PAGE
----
by Monique Helou – RHN, RHC, MPH | November 21, 2022 |
Physical activity reduces morbidity and mortality from several chronic diseases, including cardiovascular disease, type 2 diabetes, and cancer, and is associated with a higher quality of life. The number of daily steps is a straightforward indicator of physical activity. As fitness trackers and mobile devices have grown in popularity, it is now easier than ever for the general population to track their daily steps. Although the target of 10,000 steps per day is often pushed as best for general health, it was never an evidence-based magic number but rather a marketing tool for a 1960s-era Japanese pedometer.
This article is sought to determine the relationship between daily step count and all-cause mortality.
Achieving 10,000 steps per day has long been considered the best fitness objective, but recent studies reveal that you can walk fewer steps as low as 7,000 steps and yet have significant health advantages.
The optimal number of steps required to lower the risk of death could be influenced by factors such as age or gender. Walking volume and speed decline with age and may vary by gender; hence, the distribution of steps differs between younger and older persons and by gender.
- Mortality risk levels off for older women (aged 62 years) at 7500 steps per day,
- and for individuals aged 40 at 8000–12 000 steps per day.
In a cohort study of middle-aged Black and White women and men, higher daily steps were associated with a lower risk of death from all causes.
- Adults taking at least 7000 steps per day had a 50% to 70% lower risk of mortality compared to those taking fewer than 7000 steps per day.
- More than 10,000 steps per day was not associated with a reduced risk of mortality.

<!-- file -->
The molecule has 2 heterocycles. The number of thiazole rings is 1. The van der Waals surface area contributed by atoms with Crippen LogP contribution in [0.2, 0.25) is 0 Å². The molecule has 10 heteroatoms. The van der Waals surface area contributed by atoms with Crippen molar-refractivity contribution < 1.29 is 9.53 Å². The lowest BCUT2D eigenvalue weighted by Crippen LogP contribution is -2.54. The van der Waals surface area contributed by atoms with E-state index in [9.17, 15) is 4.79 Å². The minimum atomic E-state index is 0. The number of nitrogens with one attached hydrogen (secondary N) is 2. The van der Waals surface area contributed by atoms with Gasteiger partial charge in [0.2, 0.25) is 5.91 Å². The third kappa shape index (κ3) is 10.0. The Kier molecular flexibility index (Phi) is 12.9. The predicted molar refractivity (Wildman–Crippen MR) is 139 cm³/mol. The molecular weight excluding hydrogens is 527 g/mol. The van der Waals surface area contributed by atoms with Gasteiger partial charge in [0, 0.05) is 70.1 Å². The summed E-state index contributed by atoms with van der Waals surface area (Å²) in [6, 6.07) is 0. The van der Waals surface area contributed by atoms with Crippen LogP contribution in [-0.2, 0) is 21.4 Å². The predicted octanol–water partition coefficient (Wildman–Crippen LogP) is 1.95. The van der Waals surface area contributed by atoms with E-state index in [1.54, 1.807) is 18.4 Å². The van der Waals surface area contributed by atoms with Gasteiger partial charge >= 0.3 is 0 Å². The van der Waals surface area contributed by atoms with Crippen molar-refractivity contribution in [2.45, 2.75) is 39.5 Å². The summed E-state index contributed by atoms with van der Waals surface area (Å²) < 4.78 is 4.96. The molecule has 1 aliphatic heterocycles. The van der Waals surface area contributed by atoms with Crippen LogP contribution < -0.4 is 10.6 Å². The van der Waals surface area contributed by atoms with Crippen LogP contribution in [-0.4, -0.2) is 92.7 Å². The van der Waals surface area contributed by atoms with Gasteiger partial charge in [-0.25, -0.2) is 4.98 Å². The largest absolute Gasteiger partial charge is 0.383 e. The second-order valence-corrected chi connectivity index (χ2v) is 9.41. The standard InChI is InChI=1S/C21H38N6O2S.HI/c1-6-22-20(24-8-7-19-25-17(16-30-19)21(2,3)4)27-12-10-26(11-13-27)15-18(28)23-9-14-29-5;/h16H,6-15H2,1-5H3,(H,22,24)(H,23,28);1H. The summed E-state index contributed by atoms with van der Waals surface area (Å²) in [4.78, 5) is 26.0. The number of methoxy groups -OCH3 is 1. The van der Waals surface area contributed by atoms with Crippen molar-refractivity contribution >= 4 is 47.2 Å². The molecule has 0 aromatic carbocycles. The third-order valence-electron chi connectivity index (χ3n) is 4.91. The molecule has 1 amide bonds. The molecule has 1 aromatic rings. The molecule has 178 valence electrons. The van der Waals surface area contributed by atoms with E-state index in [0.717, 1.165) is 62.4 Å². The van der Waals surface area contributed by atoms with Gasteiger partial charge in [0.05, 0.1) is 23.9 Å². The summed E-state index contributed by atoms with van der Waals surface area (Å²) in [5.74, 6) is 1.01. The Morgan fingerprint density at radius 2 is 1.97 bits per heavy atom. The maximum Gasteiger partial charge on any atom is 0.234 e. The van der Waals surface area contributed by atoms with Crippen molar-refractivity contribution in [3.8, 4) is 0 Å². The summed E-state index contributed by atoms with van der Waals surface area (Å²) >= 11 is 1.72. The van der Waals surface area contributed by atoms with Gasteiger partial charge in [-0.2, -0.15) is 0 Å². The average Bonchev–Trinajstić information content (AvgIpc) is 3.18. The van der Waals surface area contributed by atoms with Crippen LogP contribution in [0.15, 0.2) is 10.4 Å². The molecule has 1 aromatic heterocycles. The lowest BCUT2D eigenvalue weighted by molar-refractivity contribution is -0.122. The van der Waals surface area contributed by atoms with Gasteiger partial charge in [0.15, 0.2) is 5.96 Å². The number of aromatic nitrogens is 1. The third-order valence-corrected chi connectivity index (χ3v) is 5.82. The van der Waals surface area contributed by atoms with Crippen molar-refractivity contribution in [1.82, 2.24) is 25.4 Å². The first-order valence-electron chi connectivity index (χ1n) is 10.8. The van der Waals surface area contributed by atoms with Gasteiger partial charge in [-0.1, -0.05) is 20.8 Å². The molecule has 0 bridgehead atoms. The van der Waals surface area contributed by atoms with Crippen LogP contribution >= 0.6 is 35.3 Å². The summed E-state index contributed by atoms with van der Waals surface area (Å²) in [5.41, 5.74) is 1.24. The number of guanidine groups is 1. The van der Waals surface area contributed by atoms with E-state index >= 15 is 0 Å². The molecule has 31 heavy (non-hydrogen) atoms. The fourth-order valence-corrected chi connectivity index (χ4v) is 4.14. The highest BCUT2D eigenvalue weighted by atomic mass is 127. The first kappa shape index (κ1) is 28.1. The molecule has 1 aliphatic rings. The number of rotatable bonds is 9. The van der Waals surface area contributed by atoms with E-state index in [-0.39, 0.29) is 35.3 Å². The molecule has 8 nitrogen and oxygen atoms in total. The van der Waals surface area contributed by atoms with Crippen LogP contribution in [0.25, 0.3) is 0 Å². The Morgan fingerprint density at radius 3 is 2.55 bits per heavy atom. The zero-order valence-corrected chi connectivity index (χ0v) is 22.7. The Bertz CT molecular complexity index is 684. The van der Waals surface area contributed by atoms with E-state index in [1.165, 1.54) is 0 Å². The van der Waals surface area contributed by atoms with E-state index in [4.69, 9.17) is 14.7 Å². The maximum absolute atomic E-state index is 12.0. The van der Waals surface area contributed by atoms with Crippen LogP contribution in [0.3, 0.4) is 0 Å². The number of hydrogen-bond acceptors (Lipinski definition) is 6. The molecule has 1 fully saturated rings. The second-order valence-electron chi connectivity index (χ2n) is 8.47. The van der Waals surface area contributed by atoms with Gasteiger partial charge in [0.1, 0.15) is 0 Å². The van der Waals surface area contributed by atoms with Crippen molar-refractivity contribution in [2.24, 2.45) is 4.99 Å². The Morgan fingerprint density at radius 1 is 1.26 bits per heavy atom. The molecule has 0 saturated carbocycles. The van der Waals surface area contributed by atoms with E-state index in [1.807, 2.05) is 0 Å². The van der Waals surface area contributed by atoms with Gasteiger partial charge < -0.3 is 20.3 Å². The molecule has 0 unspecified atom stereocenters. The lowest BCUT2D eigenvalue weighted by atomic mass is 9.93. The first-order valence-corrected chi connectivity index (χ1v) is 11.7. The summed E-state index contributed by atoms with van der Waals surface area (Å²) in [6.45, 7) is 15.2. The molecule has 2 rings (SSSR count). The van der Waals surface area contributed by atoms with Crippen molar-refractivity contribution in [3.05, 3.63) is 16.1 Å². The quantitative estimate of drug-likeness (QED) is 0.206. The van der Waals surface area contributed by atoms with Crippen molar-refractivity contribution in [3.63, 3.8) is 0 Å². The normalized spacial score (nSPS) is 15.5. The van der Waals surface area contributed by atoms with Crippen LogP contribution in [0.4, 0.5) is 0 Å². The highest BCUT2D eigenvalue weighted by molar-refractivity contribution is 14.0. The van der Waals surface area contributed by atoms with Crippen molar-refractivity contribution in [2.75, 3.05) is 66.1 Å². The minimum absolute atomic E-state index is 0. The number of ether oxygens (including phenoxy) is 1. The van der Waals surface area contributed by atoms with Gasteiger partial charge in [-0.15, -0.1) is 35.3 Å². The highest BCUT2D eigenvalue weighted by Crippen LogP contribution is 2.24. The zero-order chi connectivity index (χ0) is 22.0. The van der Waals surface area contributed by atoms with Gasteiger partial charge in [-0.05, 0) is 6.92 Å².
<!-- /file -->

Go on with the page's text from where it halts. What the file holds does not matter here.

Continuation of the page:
The findings in this study are consistent with a nationally representative prospective cohort study of men and women from NHANES. The NHANES study of 6355 men and women (mean age, 57 years) discovered that higher step volumes of 8000 to 12 000 steps/d were associated with a 50% to 65% reduction in mortality risk compared to the 4000 step/d group. These results were consistent across racial and ethnic groups and for both genders. In the NHANES study, women, men, non-Hispanic Black, and non-Hispanic White participants taking 8000 steps/d (as opposed to 4000 steps/d) had a 52% to 55% lower risk of mortality with risk reductions reaching a plateau at approximately 10,000 steps/d. In contrast, the Women's Health Study14 found a plateau at 7500 steps/d, which may be attributable to the older age of the participants (mean age, 72 years). Similar improvements in fitness and functional status, as well as health benefits, may necessitate a lower activity volume for older adults.
In a meta-analysis of 15 studies, seven published and eight unpublished, found that taking more steps per day was associated with a decreasing mortality risk, with the risk plateauing for older adults (aged 60 years) at approximately 6000–8000 steps per day and for younger adults at approximately 8000–10 000 steps per day. There was inconclusive evidence that step intensity was associated with mortality beyond total step volume.
What are the advantages of walking daily?
There are numerous advantages to ensuring that you walk every day. In addition to protecting your heart and relieving joint discomfort, it also increases your vitality and immunity. Additionally, there are mental health benefits: Walking not only improves self-esteem and happiness, but also decreases stress and anxiety.
No gym membership or fee is required; all you need is a pair of supportive shoes and the wonderful outdoors.
What are some simple strategies to increase your step count?
The advantage of beginning a walking regimen is that you can get your steps from anywhere, whether it's to your apartment or office, although this has become more difficult over the past two years due to quarantine.
Instead of taking the elevator, you should consider using the stairs. Another trick is to park further away from your location or to exit public transportation one stop earlier. Don't forget to log your progress, whether via app or pedometer, regardless of how you count your steps.